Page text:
I too find concentration
to be a poor translation for samadhi
. My meditation teacher, Sayadaw U Tejaniya, prefers stability
or stability of mind
. In terms of meaning, I think it’s really good as it makes sense in terms of practice—much better than concentration
. However, I wasn’t satisfied. I set out to find the best translation, and here’s the result:Samādhi
is the noun for the verb samādhiyati
is the passive form for the active verb samādahati
“together” + ādahati
“put, place”. So, it means “put together” or “place together”. The English word compose
shares a strikingly similar origin: com
“together” + ponere
“put, place”. (Source: http://www.myetymology.com/english/composure.html
) In modern usage, both words can also mean “to still or calm down the mind”.Composed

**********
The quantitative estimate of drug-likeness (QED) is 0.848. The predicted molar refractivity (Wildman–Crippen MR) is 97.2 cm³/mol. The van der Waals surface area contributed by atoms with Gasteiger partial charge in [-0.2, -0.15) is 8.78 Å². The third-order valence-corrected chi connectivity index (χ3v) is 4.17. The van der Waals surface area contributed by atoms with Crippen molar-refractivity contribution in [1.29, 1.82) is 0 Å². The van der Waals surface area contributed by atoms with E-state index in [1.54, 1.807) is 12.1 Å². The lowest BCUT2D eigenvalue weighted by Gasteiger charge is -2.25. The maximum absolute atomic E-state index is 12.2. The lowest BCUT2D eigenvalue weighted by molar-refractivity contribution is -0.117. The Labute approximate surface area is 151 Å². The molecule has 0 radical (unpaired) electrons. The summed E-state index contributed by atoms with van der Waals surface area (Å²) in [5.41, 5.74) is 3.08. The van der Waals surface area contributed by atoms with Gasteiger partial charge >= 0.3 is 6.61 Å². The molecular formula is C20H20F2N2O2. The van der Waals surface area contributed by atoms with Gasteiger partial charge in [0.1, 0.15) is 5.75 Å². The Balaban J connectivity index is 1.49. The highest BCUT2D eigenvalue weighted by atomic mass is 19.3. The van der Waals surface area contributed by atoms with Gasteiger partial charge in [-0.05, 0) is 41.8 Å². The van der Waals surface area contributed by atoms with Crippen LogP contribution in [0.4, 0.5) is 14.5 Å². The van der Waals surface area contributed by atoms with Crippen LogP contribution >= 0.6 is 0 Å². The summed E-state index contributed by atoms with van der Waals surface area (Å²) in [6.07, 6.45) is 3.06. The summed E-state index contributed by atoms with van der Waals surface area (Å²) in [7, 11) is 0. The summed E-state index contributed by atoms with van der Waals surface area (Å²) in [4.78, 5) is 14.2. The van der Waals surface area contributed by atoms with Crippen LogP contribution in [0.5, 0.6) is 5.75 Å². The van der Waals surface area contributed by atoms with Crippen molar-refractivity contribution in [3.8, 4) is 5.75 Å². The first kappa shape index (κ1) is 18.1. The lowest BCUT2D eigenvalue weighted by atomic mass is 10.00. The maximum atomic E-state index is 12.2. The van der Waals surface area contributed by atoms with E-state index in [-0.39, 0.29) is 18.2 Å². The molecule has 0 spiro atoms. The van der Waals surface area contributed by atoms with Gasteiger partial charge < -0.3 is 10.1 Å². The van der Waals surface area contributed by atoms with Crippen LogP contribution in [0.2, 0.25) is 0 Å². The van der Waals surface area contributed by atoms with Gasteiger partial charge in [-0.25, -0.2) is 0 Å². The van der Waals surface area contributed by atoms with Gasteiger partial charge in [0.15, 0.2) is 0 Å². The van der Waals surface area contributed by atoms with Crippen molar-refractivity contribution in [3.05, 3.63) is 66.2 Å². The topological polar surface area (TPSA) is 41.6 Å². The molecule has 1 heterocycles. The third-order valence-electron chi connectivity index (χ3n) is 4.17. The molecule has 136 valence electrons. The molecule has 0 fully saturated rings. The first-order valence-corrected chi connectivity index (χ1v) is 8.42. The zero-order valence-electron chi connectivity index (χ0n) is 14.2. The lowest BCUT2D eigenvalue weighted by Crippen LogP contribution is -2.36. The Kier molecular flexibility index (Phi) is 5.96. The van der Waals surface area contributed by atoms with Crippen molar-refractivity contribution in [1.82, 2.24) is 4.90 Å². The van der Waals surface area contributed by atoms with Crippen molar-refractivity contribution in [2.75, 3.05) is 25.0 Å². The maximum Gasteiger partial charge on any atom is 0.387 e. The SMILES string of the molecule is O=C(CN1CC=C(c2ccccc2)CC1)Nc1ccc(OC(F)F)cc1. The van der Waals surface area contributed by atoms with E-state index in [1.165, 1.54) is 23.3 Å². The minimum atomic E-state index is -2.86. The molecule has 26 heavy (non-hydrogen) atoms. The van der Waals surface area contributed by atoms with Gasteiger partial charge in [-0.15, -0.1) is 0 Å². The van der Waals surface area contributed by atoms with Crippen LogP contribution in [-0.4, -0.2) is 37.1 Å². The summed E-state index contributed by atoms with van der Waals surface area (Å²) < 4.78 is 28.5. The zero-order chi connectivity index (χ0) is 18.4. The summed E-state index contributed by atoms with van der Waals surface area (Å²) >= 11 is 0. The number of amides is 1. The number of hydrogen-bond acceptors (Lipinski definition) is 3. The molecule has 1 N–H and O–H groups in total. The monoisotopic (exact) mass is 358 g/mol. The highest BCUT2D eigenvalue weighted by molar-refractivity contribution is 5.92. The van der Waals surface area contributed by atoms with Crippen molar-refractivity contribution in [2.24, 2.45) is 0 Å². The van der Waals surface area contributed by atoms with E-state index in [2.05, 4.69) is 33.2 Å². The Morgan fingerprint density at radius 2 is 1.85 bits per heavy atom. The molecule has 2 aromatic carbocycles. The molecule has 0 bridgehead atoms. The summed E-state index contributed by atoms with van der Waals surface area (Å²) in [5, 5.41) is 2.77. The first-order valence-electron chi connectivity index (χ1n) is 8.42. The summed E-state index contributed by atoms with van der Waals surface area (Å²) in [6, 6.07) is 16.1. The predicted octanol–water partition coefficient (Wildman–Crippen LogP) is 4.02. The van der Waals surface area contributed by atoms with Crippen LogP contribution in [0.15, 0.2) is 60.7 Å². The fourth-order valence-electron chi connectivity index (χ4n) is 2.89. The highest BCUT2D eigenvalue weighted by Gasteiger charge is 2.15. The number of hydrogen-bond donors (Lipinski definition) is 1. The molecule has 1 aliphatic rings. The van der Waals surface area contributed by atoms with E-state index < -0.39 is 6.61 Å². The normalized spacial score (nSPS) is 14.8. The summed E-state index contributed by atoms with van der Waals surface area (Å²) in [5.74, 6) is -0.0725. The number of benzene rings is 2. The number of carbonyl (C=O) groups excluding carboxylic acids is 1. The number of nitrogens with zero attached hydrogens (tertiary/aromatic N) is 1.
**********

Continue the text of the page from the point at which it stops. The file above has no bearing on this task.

also share strikingly similar meaning as samāhita
(participle of samādahati
), which means “settled, composed, collected”. Both denotes a mental state that is not scattered, not “all over the place” (so to speak), but gathered, collected, composed.
Extrapolating from that, the noun samādhi
should rightly mean “composure, collectedness”.It is probably the best English equivalent of samādhi
I’m in the midst of writing an article (which is becoming a booklet) on this among other things related to samādhi. I’m pleasantly surprise to find this discussion on the very topic that set me off on a research spree! Shall share the work with you all when I’m done with it.
I'll be away from 20 April. Be well!